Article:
When she was three years old, Stefany Diaz (PH ’24) and her family moved from Honduras to Far Rockaway, Queens, New York. Unfortunately, their new home wasn’t ideal—they endured poor sanitation and an unsafe environment. Diaz’s mother, “the rock of my life” as she lovingly refers to her, worked hard to relocate them to better living conditions. She worked as a maid receiving about a hundred dollars a week for her hard work; eventually she was able to move her children to a better situation.
Still, life was not easy. As Diaz learned English, she became an invaluable translator for her family. She helped her mother understand conversations at church and information on insurance and medical documents. She felt purpose in these acts and volunteered at a community center to help others as they transitioned to life in the United States. Diaz continually worked hard and became a pioneer for her family.
Diaz attended BYU-Idaho and struggled to know what to do with her future. An advisor from New York helped steer her toward public health. Though apprehensive, Diaz took what she calls a “leap of faith.” She has found her path forward in her postgraduate studies and says, “I’m definitely getting the epidemiology certificate. . . I really am interested in environmental epidemiology.” Regarding her career plans, Diaz says, “I want to travel worldwide and see how I can help. But because of my childhood, I have seen cities even in the United States that have conditions you would see in third-world countries—there’s a lot of work to be done here.”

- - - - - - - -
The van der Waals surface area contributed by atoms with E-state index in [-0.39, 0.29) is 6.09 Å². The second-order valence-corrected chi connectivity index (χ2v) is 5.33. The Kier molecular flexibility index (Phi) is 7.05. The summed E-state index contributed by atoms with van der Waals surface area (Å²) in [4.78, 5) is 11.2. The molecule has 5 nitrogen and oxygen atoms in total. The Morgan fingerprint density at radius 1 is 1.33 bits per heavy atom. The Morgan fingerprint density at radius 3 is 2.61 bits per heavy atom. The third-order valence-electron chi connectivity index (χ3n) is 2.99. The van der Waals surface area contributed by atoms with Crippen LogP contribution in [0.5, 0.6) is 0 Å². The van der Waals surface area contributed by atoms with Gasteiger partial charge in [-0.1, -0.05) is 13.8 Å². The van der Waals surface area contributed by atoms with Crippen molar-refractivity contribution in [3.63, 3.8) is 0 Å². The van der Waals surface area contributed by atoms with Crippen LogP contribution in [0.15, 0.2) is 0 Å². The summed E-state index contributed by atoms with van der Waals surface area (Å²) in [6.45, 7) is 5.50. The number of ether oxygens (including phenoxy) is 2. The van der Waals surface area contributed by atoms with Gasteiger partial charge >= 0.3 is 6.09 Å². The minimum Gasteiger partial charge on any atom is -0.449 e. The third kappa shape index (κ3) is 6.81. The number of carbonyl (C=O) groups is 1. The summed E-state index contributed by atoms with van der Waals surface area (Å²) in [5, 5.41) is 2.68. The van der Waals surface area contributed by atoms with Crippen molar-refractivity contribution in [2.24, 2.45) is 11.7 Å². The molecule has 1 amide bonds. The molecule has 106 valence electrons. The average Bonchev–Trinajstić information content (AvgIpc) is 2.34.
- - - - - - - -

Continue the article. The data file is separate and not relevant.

Diaz wants to bring public health information to people in Far Rockaway and other communities that “don’t have much of a say or who don’t know how to advocate for themselves yet.” She fully believes that everyone can stand up and speak for themselves and ideally everyone would, but she is aware of how difficult that can be sometimes.
In an effort to advocate for such populations, Diaz is working with the Bountiful Children’s Foundation, which serves nineteen different countries to help prevent child malnourishment. She is also working on a project that is concerned with the laws and policies of foreign countries. She researches and reaches out to officials in ten different countries to ensure individuals can be healthy by receiving supplements. She is also involved in another research project that involves Spanish translation and tries to answer the question of “What can be done?” regarding public health in developing nations. In addition, she is helping educate the public about missing or murdered indigenous women in the Utah area throughout the decades and is working on a health impact analysis.
“I’m just a normal woman who has had big dreams for herself and made it happen. You don’t have to be the smartest person in the world to do these things,” Diaz says. “You just have to have grit, resilience, and really remember who you are and where you come from. For me, that is who I am. I just love people and I’m going to keep doing things that will always help people. Stick to who you are and stick to the plans that you have dreamt of for so long.”
Diaz was the first in her family to graduate from high school in America, the first to graduate with an undergraduate degree, and will be the first to earn a graduate degree.
“My name is resilient. I think that’s what my whole life has been.”